I’m an HSP, a Highly Sensitive Person. That’s probably another reason why politeness is so important to me—I don’t handle it very well when people are assholes, and kids can really be like that. That’s probably why I’m a lot more strict than some moms. I don’t tolerate bad behavior well.
Can I tell you a really crazy story? Yesterday I picked up my son from preschool at 2:30—that’s a tiring time of the day already, people really should be taking a little break around then—but I picked him up, and I had my infant son sleeping in the carseat. I normally never do another errand, I just go straight home, but I’d ordered a case of Kerrygold grass-fed butter at the Briar Patch and I am out of butter and I wanted that butter. So we drove to the grocery store and when we got there I got my son out of his carseat and I said, “okay Axel, we’re going into the grocery store and this is a time for you to sit quietly in the shopping cart and I don’t want you to ask for anything.” (Sometimes in the grocery store he’ll be begging and demanding and it’s intolerable.) I said, “we are going to get one thing for you, we’re going to get coconut water for you.” And he said, “mommy, what else can I have?” And I said, “Axel, I’m not getting you anything else, it’s just the coconut water”—“but mommy, I want a get a gluten free cookie!”—“No, Axel, just the coconut water”—“mommy, but what else can I have?” and I could just see him starting to spiral out of control, and I also recognized this is why I don’t take him on errands after preschool. So he pretty much started melting down into a tantrum in the parking lot—that was good, because then I could just put him back in the car and drive home. I am not going to be doing tantrums in public. I just can’t do that.
So you didn’t get your butter?
No, but that’s not the bad part. That’s nothing. So we get in the car and he starts screaming. His voice is so loud…and the pitch, it just penetrates your skull. He’s screaming, “MOMMY, I WANT A COCONUT WATER!! I WANT A COCONUT WATER!! MOMMY, MOMMY!!” Thankfully my other son is really calm so he just keeps sleeping. I turn up the music really loud—Daft Punk. Mommy I want a coconut water, then he starts to settle down a little bit. Then he thinks of something else he likes: Larabars. Goes right back up to full volume, “MOMMY, I WANT A LARABAR! MOMMY I WANT A LARABAR!” That goes on, cause it’s about an eight minute drive home. After a while that goes back down, then, Mommy, I don’t like the movie Frozen. So then he’s just screaming, “Mommy, I don’t like Frozen, Mommy, I don’t like Frozen,” by the time we get home I’m really trying to stay calm but I’m having a hard time. So I get him out of his carseat and when he gets home it’s time for his nap. Well, he’s just losing it. He’s kicking, he’s screaming, he’s starting to hit me. I’m trying to get him up to his bed for a nap, which he absolutely needs. This becomes a fifteen minute experience with an insane level of volume and physical force. Eventually I find myself in my underwear drawer getting out belts, because I’m trying to tie him up. And I bring out these two belts, leather belts—I’m not going to hit him with the belts, but I’m planning on tying him up. I tried to get him in the high chair to stop him, I tried to get him in his stroller outside, just to restrain him, cause he’s going that insane. If I had a door here with a lock I would have just locked him in there for a little while, cause both of us were so hot, and it was so crazy. I was trying to walk away from him but he would just keep coming at me, and I couldn’t escape from him and I just needed to—so anyways, I’ve got these two belts, and I’m holding him down on the ground…and then, thank God, I have an idea, a better idea. I say, “Axel, if you don’t quiet down and take your nap, I’m going to call the police and they’re going to put you in jail.” And he just settled right down and took his nap.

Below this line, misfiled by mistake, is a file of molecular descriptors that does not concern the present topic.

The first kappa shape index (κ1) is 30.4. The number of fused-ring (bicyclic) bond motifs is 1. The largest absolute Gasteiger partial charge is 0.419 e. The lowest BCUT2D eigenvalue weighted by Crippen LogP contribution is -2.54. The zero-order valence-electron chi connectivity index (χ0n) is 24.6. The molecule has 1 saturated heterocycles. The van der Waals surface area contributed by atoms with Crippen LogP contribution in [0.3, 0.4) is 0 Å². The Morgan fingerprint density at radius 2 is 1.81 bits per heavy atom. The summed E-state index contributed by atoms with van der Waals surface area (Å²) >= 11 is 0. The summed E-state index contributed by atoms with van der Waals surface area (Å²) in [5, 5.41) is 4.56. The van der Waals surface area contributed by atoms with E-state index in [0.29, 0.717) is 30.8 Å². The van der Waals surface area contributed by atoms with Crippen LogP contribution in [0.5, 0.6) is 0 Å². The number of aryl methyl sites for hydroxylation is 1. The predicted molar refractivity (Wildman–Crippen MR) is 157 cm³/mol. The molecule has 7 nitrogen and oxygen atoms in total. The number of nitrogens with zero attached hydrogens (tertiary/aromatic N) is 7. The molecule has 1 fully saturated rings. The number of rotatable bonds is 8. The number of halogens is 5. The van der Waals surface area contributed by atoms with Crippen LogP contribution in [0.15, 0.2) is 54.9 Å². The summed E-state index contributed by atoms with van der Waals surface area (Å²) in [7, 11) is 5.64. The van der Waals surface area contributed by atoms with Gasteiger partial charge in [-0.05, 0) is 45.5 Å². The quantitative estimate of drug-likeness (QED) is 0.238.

Good one. I’m exhaling for you.
Thanks. Roseann, it was really terrible. It was really fucked up. The biggest struggle is where everyone has lost their patience and the good parenting techniques are no longer viable or workable. But then those moments pass and it’s okay. I think a really important thing for me is to let go of those moments quickly. What happened there wasn’t an incidence of bad behavior really, it was just an incidence of exhaustion, and an incidence of me using poor judgement. I shouldn’t have taken him to the store. At the same time, I’m not going to blame myself for that because I’m just a woman who has some chores to do. You know, I just tried to go to the grocery store, so sue me!